“That’s the story my stepmother and half brothers spread as fast as they could, to preserve my father’s honor,” Eridan said. “Instead of having him known as a traitor to the kingdom. But when my father died, I took the opportunity to leave. No lord was confirmed in his place, and all soldiers enslaved by my father were freed. I considered myself as a slave to him so I took one of the Writs of Freedom and left.”
“Who are the men who travel with you?” Angharad said.
“The last two members of my original scouting squad,” Eridan said. “Poor judgment and even poorer tactics wiped out the rest of them. When they saw me seize the chance, they grabbed theirs and followed me out. It took them a bit to find me, but they caught me just as I was about to fall on my sword.”
“Why would you do that?” Angharad asked.
“Look at me, Angharad. You find no disgust with my scars, but you are a rare person in this,” Eridan said. “Others aren’t so enlightened. I was driven from every town and village, usually at the point of a weapon, after being there only for a few hours. I was a monster in their eyes. I was unable to buy food, medicine for the wounds that were festering, or fodder for my horse. We were both starving and dying. I was done. I let my horse rest in a field full of tall grass and went a short distance away. Driscoll and Comgan came up at just the right time.”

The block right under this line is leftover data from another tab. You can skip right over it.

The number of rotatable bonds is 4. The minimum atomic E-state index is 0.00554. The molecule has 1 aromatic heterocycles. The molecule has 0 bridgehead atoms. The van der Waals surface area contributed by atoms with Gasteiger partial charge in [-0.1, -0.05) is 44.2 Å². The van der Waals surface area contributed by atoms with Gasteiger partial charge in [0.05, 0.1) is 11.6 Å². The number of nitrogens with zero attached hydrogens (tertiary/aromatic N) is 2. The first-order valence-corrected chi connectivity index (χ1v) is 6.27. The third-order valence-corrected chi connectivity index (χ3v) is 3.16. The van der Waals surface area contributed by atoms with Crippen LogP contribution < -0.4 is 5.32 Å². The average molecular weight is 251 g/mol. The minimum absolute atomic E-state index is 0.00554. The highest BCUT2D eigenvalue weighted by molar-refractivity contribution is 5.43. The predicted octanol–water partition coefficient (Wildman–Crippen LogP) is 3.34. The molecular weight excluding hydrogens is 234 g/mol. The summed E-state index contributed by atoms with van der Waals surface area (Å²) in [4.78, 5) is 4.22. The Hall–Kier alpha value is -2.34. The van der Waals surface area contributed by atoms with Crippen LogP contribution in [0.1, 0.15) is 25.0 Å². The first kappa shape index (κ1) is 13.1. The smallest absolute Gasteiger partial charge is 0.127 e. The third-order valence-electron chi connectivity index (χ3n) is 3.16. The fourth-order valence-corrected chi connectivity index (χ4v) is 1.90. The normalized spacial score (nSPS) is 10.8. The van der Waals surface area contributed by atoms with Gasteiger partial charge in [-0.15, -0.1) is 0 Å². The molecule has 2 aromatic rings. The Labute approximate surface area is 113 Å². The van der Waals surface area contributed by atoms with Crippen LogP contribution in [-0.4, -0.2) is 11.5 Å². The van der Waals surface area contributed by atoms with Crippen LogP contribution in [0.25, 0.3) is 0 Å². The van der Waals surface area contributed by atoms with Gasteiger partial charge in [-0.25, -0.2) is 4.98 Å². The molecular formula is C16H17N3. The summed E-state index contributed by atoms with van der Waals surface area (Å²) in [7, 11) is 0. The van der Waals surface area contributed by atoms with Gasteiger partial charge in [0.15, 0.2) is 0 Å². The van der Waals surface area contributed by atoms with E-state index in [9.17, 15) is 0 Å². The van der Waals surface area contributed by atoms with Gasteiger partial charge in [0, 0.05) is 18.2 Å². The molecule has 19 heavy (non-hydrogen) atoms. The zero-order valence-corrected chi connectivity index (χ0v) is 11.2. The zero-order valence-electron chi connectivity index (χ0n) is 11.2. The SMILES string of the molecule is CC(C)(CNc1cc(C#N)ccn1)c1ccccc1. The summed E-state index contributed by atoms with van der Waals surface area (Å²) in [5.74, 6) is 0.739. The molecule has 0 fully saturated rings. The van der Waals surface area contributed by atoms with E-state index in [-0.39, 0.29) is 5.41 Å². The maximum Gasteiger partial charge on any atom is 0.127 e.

“How did they stop you?” Angharad said.
“Comgan grabbed me and Driscoll took my sword from me,” Eridan said. “We’ve stayed together since.” He paused. “Angharad, I am not going to be an easy man to live with. I think I love you, though I’ve not had much of that in my life so I don’t know that I’d recognize the feeling. I’ll do my best, but I can’t guarantee I’ll always be kind to you.”
“My grandfather, who fought just as you have, didn’t always treat my grandmother and my father well,” Angharad said. “He didn’t always treat me with kindness either, and I was a small child. But he loved all of us and did all he could to make up for those days when his memories clouded his mind.”
Eridan lifted the hand he held to his lips, leaning forward. “You are an amazing woman, Angharad. Nothing like any I have ever met.”
“Here, I was encouraged to be different, and I thrived,” Angharad said.